In contrast, Everton’s tone following their victory over Liverpool was a bit less adversarial.

Either way, it does feel like we are creating new women’s football rivalries, which can only be a good thing for ticket sales, future broadcast deals, merchandise and more.

Up to a point.

Rivalries are good, but in men’s football, the toxicity that comes with them is not.

How does women’s football build the rivalries without sleepwalking into the problems experienced by the men’s game? How will we spot when that line is zooming into view, and work together to ensure the women’s game doesn’t cross it?

Kieran Theivam, who has reported on women’s football in the UK for longer than most, wrote in The Athletic in September about chants that were heard in the Man Utd v Liverpool game.

Nobody involved in football, either the men’s game or the women’s, wants to hear those chants at games. Therefore we all have a responsibility – clubs, sponsors, marketers, all of us whose roles touch the sportΒ  – to create rivalries which do not tip past that point. Tension – yes; toxicity – no.

To successfully balance those two sides of the same coin, women’s football must use the incredibly strong foundation which so many people have worked hard to create, to decide what it wants to be.

Does Spurs v Arsenal mean the same thing, whether it’s men’s or women’s football, or will it come to mean slightly different things? Is any fixture between Man Utd and Liverpool territorial and confrontational, no matter who is wearing the shirts? Or should the tone of voice be different, even held to a higher standard?

For those of us involved on the digital side of sport, is there a danger that adversarial marketing raises the risk of women’s football sleepwalking into the same problems men’s football is blighted by still? Does marketing stoke the toxicity in men’s football, or merely reflect a sanitised version of it?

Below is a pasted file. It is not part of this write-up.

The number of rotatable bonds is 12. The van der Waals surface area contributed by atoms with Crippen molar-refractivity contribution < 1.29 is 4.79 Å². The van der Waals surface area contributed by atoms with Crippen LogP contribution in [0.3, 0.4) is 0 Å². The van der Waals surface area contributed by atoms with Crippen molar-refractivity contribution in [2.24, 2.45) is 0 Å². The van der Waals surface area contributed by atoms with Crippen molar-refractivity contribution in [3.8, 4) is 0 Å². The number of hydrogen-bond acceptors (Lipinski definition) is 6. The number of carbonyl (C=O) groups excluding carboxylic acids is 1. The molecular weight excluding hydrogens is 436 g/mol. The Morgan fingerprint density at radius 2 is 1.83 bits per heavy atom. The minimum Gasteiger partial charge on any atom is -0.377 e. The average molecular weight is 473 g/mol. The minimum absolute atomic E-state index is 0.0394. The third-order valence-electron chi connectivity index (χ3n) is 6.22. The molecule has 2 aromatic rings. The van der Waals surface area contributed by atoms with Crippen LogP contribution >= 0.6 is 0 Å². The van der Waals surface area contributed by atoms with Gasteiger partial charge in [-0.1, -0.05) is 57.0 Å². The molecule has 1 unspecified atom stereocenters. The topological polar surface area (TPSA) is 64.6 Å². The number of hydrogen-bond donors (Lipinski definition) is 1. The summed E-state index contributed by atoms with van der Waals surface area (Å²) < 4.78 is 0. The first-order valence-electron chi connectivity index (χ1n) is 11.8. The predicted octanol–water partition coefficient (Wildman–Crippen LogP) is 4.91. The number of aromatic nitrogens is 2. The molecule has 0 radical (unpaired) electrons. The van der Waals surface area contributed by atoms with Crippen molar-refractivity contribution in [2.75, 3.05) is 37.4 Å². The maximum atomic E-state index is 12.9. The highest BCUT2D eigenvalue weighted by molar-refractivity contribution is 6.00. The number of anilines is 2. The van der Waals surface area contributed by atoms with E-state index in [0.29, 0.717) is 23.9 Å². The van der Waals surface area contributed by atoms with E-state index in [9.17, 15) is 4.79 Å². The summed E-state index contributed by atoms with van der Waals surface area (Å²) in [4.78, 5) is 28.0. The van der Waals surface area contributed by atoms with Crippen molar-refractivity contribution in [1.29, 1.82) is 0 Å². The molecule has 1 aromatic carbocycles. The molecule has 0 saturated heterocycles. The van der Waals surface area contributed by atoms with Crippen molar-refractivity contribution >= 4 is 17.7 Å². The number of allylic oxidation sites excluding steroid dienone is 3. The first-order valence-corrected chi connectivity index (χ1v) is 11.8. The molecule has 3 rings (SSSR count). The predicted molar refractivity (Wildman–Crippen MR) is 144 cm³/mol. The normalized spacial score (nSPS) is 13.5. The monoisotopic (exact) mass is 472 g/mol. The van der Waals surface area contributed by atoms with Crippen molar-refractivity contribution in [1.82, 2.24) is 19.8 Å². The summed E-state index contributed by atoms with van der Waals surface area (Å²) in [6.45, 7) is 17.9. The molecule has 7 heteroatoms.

For women’s football or any other sport, resolving these sprawling, complex questions requires a plan.

At Seven League we work with clients to decide their business needs, audience needs, and identity. In women’s football, this weekend showed the clear business need (keep growing the game on its current, exponential trajectory) and also the audience need (more people than ever are passionate about women’s football and will want more from it: more games, more broadcast, more content …)

The fascinating next question is: what will that identity, and tone of voice, be?

Culture, and learned behaviour, are some of the hardest things to change once they’re set in, across any sector.

At this point, women’s football is experiencing a boom which is a credit to all those who have worked so hard to get here, and crucially it’s achieved this whilst maintaining a culture that is strong, positive and healthy.

The responsibility for continuing to build this in the right way, even as the sport continues to attract record-breaking, mainstream football audiences, lies with us all.